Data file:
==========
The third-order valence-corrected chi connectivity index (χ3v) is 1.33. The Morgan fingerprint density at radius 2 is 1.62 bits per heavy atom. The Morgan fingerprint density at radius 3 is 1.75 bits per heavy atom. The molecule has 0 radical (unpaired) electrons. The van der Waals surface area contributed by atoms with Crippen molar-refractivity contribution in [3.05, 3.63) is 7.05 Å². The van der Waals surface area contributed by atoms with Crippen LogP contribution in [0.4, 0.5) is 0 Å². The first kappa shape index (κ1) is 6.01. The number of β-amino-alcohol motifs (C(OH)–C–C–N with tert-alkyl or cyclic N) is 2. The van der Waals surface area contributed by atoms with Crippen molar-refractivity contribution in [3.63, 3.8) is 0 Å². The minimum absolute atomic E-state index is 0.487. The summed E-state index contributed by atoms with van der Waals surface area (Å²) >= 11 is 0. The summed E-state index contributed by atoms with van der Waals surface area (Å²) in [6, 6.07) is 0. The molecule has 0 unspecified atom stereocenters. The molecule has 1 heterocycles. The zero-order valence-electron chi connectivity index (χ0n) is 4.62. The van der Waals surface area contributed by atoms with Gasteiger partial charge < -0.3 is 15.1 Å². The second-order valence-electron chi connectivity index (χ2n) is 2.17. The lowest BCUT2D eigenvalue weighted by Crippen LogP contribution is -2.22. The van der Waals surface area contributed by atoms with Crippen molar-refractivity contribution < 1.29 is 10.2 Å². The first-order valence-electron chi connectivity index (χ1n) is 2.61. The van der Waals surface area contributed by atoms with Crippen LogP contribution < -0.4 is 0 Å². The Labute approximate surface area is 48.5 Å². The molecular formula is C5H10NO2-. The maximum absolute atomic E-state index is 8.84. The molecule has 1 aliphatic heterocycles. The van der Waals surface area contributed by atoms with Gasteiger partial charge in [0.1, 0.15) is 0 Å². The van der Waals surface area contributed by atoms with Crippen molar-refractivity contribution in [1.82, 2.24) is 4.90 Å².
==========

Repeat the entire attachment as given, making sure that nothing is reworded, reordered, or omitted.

The third-order valence-corrected chi connectivity index (χ3v) is 1.33. The Morgan fingerprint density at radius 2 is 1.62 bits per heavy atom. The Morgan fingerprint density at radius 3 is 1.75 bits per heavy atom. The molecule has 0 radical (unpaired) electrons. The van der Waals surface area contributed by atoms with Crippen molar-refractivity contribution in [3.05, 3.63) is 7.05 Å². The van der Waals surface area contributed by atoms with Crippen LogP contribution in [0.4, 0.5) is 0 Å². The first kappa shape index (κ1) is 6.01. The number of β-amino-alcohol motifs (C(OH)–C–C–N with tert-alkyl or cyclic N) is 2. The van der Waals surface area contributed by atoms with Crippen molar-refractivity contribution in [3.63, 3.8) is 0 Å². The minimum absolute atomic E-state index is 0.487. The summed E-state index contributed by atoms with van der Waals surface area (Å²) >= 11 is 0. The summed E-state index contributed by atoms with van der Waals surface area (Å²) in [6, 6.07) is 0. The molecule has 0 unspecified atom stereocenters. The molecule has 1 heterocycles. The zero-order valence-electron chi connectivity index (χ0n) is 4.62. The van der Waals surface area contributed by atoms with Gasteiger partial charge < -0.3 is 15.1 Å². The second-order valence-electron chi connectivity index (χ2n) is 2.17. The lowest BCUT2D eigenvalue weighted by Crippen LogP contribution is -2.22. The van der Waals surface area contributed by atoms with Crippen molar-refractivity contribution < 1.29 is 10.2 Å². The first-order valence-electron chi connectivity index (χ1n) is 2.61. The van der Waals surface area contributed by atoms with Crippen LogP contribution < -0.4 is 0 Å². The Labute approximate surface area is 48.5 Å². The molecular formula is C5H10NO2-. The maximum absolute atomic E-state index is 8.84. The molecule has 1 aliphatic heterocycles. The van der Waals surface area contributed by atoms with Gasteiger partial charge in [0.1, 0.15) is 0 Å². The van der Waals surface area contributed by atoms with Crippen molar-refractivity contribution in [1.82, 2.24) is 4.90 Å².